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  • Philly_Phan Level 6 Level 6 (12,370 points)

    BobTheFisherman wrote:

     

    Anchann wrote:

     

    The assisted gps in the iOS devices, by the way, are what make them so much better than the competition too. Always able to pinpoint my location due to it.

    You don't know the competition's capability. Every 3G/4G GPS capable device I know of uses AGPS.

    As do the standalone nav systems.

  • Chris CA Level 9 Level 9 (77,730 points)

    alanfromwickford wrote:

     

    Chris,

    And?

    i fail to see why that matters?

    Because you asked.

  • Anchann Level 1 Level 1 (10 points)

    Philly_Phan wrote:

     

    BobTheFisherman wrote:

     

    Anchann wrote:

     

    The assisted gps in the iOS devices, by the way, are what make them so much better than the competition too. Always able to pinpoint my location due to it.

    You don't know the competition's capability. Every 3G/4G GPS capable device I know of uses AGPS.

    As do the standalone nav systems.

    I wasn't aware standalone nav systems used 3G. And I was referring to Android phones, more specifically the one I had. I assumed it didn't use assisted GPS because it couldn't pinpoint my location at all.

  • alanfromwickford Level 1 Level 1 (10 points)

    and i ask again,

    you seem to have a problem with my post made in old threads - and you STILL havent exsplained why you feel you needed to highlight it is an old thread as though it was some sort of forum crime.

     

    so i think i prooved by tour avoidance to answer properly - you simply have had no valid reason!

  • alanfromwickford Level 1 Level 1 (10 points)

    "find my phone" can be useful but has limitations, I think it wise to consider the capabilities, and your actions before the event, should you ever loose your Apple device.

     

    'find my phone' while it can give you a location, it can't give you what floor. so if your handset or ipad is in a block of flats or offices your still fairly stuffed, but it did locate mine on my drive :).

     

    you can send a remote wipe command, but you need to do that before you report it as lost, or the data wipe won't work. it also can't work if the phone us in airplane mode, so now how will you know it was wiped? and i'm not sure if the server resends or how long it tries for.

     

    if you don't use password, whoever finds/steals it, could be making international calls at your cost and also reading your data, so i feel it wise at least to set the auto wipe up in settings, to delete data after 10 wrong codevattempts.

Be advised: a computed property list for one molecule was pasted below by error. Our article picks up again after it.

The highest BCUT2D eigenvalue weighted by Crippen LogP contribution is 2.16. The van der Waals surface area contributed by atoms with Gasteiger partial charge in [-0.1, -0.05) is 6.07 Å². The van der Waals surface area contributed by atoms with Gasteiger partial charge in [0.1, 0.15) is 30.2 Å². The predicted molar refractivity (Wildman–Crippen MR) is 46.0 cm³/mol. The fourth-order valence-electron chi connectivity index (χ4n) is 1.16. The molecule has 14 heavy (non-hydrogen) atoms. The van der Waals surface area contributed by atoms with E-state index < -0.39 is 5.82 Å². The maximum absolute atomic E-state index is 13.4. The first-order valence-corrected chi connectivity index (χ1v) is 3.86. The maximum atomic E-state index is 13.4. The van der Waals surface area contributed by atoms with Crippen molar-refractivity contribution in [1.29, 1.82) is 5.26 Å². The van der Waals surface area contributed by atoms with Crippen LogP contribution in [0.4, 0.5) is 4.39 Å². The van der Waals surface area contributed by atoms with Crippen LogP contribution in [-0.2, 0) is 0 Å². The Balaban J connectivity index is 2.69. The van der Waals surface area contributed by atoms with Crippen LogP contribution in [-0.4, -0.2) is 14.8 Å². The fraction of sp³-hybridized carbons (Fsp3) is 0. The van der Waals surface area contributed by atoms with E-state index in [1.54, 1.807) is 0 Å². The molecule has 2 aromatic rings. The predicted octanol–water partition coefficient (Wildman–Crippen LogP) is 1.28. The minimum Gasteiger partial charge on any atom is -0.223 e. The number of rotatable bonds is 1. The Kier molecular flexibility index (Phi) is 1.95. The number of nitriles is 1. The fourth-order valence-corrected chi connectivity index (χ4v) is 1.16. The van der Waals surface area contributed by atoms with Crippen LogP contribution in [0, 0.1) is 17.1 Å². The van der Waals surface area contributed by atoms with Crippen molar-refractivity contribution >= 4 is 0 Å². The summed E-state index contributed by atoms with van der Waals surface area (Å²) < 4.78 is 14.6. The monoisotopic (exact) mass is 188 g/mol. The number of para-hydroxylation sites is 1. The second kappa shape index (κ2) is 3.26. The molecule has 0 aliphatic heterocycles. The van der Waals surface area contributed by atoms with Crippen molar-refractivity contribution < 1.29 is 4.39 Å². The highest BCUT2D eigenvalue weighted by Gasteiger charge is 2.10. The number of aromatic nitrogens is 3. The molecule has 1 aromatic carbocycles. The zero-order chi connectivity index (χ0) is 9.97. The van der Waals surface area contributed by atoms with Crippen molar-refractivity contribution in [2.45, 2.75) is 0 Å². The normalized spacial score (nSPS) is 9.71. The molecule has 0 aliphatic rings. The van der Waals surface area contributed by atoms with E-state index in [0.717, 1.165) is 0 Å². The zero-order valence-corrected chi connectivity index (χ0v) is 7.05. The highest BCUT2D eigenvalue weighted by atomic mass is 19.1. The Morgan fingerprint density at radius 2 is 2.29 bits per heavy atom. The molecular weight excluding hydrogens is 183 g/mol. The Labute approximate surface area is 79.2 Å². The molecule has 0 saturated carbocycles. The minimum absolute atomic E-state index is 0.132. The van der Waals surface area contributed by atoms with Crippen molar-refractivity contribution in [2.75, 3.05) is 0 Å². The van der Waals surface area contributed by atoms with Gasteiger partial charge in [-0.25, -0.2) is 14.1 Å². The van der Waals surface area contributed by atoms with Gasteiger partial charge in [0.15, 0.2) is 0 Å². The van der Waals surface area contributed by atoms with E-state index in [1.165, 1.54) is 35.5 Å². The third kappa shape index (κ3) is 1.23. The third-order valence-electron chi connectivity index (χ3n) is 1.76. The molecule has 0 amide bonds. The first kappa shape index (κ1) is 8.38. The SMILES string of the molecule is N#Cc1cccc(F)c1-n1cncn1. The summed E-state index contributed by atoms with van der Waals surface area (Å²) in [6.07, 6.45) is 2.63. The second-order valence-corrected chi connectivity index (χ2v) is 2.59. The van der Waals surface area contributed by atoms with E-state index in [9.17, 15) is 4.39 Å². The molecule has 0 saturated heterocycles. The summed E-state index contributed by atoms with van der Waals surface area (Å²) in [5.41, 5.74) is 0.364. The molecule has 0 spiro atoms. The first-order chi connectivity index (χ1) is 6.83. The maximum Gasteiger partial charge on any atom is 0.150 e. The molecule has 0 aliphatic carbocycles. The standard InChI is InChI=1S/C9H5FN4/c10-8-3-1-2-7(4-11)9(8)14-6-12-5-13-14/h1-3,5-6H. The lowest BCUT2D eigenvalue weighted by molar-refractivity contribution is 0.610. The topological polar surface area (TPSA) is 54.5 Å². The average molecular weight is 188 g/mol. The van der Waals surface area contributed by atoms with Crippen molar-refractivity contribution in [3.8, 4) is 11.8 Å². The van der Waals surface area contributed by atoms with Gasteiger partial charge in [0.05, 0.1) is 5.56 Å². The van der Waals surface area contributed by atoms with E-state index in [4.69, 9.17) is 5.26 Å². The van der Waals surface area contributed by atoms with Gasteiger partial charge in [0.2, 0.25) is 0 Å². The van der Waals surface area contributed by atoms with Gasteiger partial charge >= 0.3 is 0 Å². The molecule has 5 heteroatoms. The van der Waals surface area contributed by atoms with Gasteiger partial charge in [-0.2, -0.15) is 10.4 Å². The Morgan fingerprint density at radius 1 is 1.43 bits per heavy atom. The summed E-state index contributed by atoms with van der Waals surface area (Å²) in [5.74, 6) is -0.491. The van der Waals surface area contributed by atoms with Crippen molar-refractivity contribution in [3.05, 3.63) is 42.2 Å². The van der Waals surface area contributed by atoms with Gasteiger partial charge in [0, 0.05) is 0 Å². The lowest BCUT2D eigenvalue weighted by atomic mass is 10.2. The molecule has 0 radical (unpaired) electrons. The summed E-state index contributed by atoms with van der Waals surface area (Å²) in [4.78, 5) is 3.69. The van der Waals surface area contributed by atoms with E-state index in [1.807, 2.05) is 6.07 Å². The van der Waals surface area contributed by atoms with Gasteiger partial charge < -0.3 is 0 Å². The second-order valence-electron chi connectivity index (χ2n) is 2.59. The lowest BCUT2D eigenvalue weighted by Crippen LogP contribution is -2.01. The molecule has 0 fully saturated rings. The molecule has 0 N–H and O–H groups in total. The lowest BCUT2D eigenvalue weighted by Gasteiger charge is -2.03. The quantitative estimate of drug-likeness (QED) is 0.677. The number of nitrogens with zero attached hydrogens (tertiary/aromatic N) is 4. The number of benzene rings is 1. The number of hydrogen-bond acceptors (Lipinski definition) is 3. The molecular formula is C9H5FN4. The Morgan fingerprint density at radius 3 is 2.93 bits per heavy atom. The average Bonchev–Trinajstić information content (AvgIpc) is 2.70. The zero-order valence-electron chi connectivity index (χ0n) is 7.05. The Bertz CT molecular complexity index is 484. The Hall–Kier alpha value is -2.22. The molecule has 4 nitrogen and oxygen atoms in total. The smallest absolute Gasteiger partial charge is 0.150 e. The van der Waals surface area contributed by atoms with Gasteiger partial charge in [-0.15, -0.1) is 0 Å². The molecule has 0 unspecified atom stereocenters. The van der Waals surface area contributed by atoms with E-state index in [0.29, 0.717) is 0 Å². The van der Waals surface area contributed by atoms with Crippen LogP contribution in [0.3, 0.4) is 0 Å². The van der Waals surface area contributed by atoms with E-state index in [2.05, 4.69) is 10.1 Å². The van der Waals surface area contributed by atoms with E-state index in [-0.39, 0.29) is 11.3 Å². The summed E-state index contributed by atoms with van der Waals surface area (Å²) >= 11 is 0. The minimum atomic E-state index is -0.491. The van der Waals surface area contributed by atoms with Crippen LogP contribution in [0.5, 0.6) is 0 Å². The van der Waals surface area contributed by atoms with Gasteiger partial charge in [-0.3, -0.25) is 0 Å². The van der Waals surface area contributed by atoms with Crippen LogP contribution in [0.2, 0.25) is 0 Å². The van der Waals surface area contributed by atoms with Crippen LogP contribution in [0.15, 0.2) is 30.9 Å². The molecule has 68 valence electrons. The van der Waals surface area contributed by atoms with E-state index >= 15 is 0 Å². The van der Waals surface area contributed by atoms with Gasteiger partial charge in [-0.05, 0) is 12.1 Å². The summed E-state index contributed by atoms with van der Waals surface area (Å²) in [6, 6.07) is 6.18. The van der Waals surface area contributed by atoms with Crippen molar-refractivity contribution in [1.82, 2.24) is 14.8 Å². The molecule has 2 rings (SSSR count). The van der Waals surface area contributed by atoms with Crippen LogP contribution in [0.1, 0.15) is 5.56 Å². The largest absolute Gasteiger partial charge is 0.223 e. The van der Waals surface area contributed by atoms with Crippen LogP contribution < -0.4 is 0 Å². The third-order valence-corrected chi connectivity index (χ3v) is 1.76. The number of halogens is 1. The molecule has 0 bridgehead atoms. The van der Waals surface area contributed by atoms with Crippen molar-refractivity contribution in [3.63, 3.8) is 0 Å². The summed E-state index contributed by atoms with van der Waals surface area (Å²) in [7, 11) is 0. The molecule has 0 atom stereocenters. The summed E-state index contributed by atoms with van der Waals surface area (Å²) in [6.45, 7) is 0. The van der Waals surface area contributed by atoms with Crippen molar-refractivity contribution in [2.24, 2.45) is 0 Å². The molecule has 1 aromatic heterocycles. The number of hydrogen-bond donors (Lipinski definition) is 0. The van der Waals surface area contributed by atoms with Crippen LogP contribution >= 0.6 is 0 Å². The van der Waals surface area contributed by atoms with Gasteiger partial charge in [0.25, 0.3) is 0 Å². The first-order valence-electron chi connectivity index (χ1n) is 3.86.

at this point the phone becomes as though it has just come out of the box, that also means 'find my phone' is not now set up for tracing.

  • Philly_Phan Level 6 Level 6 (12,370 points)

    Anchann wrote:

     

    Philly_Phan wrote:

     

    BobTheFisherman wrote:

     

    Anchann wrote:

     

    The assisted gps in the iOS devices, by the way, are what make them so much better than the competition too. Always able to pinpoint my location due to it.

    You don't know the competition's capability. Every 3G/4G GPS capable device I know of uses AGPS.

    As do the standalone nav systems.

    I wasn't aware standalone nav systems used 3G. And I was referring to Android phones, more specifically the one I had. I assumed it didn't use assisted GPS because it couldn't pinpoint my location at all.

    No, standalone nav systems do NOT use 3G.  They use AGPS.

     

    GPS signals are separate from and completely unrelated to both the Internet and the cellular telephone network.  GPS signals come directly from the GPS satellites.  They provide latitude and longitude information to GPS receivers.  Navigation software then takes that latitude/longitude info and converts it to land mass, roads, bridges, highways, buildings, etc.

     

    AGPS signals are the same as GPS signals except that they come from ground stations.  The sum total of the satellite signals and the ground station signals provide greater accuracy than that from the satellite alone.  Satellite signals are available everywhere on earth whereas ground station signals are typically in in metropolitan areas.

  • Chris CA Level 9 Level 9 (77,730 points)

    A-GPS is broadcast over cellular network/frequencies (GSM, CDAM, LTE, etc.) from cell towers.

    The data for A-GPS is received from GPS satellites by the cell towers, data is converted and it is broadcast to cell phones and devices capable of receiving cell data.

  • BobTheFisherman Level 6 Level 6 (11,080 points)

    Anchann wrote:

     

    Philly_Phan wrote:

     

    BobTheFisherman wrote:

     

    Anchann wrote:

     

    The assisted gps in the iOS devices, by the way, are what make them so much better than the competition too. Always able to pinpoint my location due to it.

    You don't know the competition's capability. Every 3G/4G GPS capable device I know of uses AGPS.

    As do the standalone nav systems.

    I wasn't aware standalone nav systems used 3G. And I was referring to Android phones, more specifically the one I had. I assumed it didn't use assisted GPS because it couldn't pinpoint my location at all.